Ready, set, go! Whether a race begins with these timeless words or a whistle, horn, gun or cannon, there is no greater heart-pounding excitement than being in a race, no greater thrill than winning it. But before the medals and trophies come the running training program, the workhorse that paces steadily toward his/her elusive goal of finishing or winning the race.
The author, T. Alan Armstrong notes that
“Champions do not become champions when they win the event, but in the hours, weeks, months and years they spend preparing for it. The victorious performance itself is merely the demonstration of their championship character.” So let’s pick a running training program that will make a champion out of you.
Before you select a program, you should have been running for fitness for at least 6-12 months and following these basic principles.
Principle #1—Start every running training session with a warm-up and end with a cool-down. The purpose of a warm-up is to loosen the body, energize it and prepare it to work. Do this with a slow jog, very gentle stretching (save the static stretches for after your workout as part of the cool down when your muscles are warm), and some shaking of the arms and hands, and a few shoulder and head rolls just to loosen everything up and get mentally sharp so you can focus on your training. After the run, cool-down with some slow, sustained stretches. This will increase your range of motion and help rid the muscles of lactic acid. Skipping the cool-down means paying for it the next day with extremely sore muscles and fatigue.
Principle #2—Every endurance running expert will advise increasing mileage gradually, only 10% of your longest training run every week. This will prevent injury by allowing the body time to adjust to the new level of work load on the muscles and joints. The large numbers of people running marathons today as opposed to 20 years ago is because more people are following this method of increasing their endurance. The racetrack wisdom is that anyone can run marathons—men and women in their 50s and beyond can run marathons as long this principle is followed as part of their training program.
Principle #3—Work days and Rest days—In the late 70s, runners prided themselves on running EVERY day, and were often sidelined with injuries. With three decades of endurance training behind us, experts verify that rest days are important for the muscles to have time to rebuild, repair, and strengthen the long muscle fibers—where endurance is built. Most training methods start endurance programs running 3 days, alternating with 4 days resting or cross-training with no-impact exercise, and one longer run on your last day of the week. As endurance goals are met and races of 3K, 5K, 10K and half marathon finished, other training methods are employed to push past physical limits. The “rest days” become a lighter running day, when you are taking it at a easier pace. By the time you are ready for a marathon, you will be running 5 days and racking up 40-60 miles a week.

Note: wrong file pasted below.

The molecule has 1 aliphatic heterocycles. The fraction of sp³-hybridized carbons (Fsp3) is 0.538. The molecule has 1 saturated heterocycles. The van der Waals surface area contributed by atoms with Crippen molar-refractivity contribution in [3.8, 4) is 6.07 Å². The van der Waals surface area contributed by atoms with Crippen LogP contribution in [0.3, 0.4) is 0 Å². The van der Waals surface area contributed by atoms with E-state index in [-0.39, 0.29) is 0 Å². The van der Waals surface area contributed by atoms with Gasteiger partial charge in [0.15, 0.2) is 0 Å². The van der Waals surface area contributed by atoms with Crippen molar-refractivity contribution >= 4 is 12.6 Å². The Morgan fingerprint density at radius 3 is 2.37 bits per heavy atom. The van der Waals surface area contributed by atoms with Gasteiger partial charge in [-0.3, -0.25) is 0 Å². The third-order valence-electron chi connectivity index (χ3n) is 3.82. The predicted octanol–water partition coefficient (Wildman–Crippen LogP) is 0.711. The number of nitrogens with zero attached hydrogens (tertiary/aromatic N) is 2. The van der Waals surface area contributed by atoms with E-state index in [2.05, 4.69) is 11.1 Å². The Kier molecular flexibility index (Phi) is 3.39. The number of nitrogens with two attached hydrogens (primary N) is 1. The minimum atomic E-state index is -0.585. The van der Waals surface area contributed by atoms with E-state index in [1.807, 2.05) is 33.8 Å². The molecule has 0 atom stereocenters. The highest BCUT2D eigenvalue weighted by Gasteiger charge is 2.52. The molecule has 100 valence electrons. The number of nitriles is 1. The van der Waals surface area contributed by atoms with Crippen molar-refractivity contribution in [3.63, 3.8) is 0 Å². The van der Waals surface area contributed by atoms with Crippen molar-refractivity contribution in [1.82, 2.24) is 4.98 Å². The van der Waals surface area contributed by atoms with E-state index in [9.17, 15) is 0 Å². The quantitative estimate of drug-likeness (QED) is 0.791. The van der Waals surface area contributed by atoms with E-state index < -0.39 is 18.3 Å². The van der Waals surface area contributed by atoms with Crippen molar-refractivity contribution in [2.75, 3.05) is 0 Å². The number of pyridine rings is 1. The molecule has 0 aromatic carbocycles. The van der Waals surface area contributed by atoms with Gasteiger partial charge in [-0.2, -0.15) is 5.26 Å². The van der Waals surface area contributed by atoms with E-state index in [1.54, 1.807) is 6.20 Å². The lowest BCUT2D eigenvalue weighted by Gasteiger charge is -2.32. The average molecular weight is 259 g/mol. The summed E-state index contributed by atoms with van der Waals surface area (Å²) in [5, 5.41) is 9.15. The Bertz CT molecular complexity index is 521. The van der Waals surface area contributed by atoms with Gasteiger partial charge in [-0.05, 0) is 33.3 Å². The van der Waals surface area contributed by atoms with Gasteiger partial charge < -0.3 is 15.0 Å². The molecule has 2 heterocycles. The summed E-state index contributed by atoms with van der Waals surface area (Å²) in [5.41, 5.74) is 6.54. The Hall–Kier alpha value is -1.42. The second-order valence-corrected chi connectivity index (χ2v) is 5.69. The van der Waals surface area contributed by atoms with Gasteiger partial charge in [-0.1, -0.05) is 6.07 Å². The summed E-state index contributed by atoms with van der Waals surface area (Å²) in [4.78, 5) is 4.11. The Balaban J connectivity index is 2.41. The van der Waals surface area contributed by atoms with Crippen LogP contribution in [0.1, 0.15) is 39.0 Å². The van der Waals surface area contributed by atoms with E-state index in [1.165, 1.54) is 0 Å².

Principle #4 Believe it or not, walking when you are running can help push you to the next level. If you plateau in your workouts and can’t go any farther, then stop running and walk 10% farther. Alternate running and short walks and you will push past that ceiling. There is no rule that says “runners can only run”. If your muscles fatigue, you may be saving yourself an injury and building more endurance with a short walk. (runningadvisor.com 3/17/12)
Vision without action is a daydream. Action without vision is a nightmare. -Japanese Proverb
As you’ve establish these principles daily and build a running base, you are ready to look at different running training programs. Keep your dream in mind; set your goals and make a plan of action. Are you running a 5K, 10K, half marathon or more? The length of race you run will determine the type of training program you need. The best programs build an endurance base and spice up the daily routine with several types of speed workouts to teach your muscles different skills.
An endurance base will consist of the aforementioned principles. The running distance usually begins at 3 miles every other day and on the 6th day, a longer run of 4 or 5 miles. This distance is gradually increased 10% a week, and every 2-3 weeks, the longer run is increased by 150%. The week following, the longer run is reduced by 10-15% and then the schedule resumes.
Speed and tempo training are valuable tools in a running training program. Running champions use fartleks, intervals and tempo runs to increase speed and time.
A fartlek is a Swedish word meaning “speed play”. They are timed bursts of speed for varying distances. During your regular paced workout (after the first mile), suddenly put on the jets and go for it! You can slow down and resume your standard pace at any time.
Intervals are usually run on a track or on a course that can be marked for distance. Run a mile, then race at top speed for 200 (1/2 lap), 400 (1 lap) or 800 (2 laps) meters. As you improve, the length of your intervals can increase. Many runners choose to do intervals on a rest day. Run several sets.
Tempo Runs are timed runs and the easiest of the speed workouts. Rather than employing bursts of speed, tempo runs are sustained racing speeds over distance. A regular workout pace is 80% of your racing speed. Run your workout at racing speed and see how long you can sustain it. The goal is to increase the time (and therefore distance) you can maintain the faster tempo. This helps the body learn to conserve and use its fuel more efficiently.
Find a running training program with these elements and you will succeed.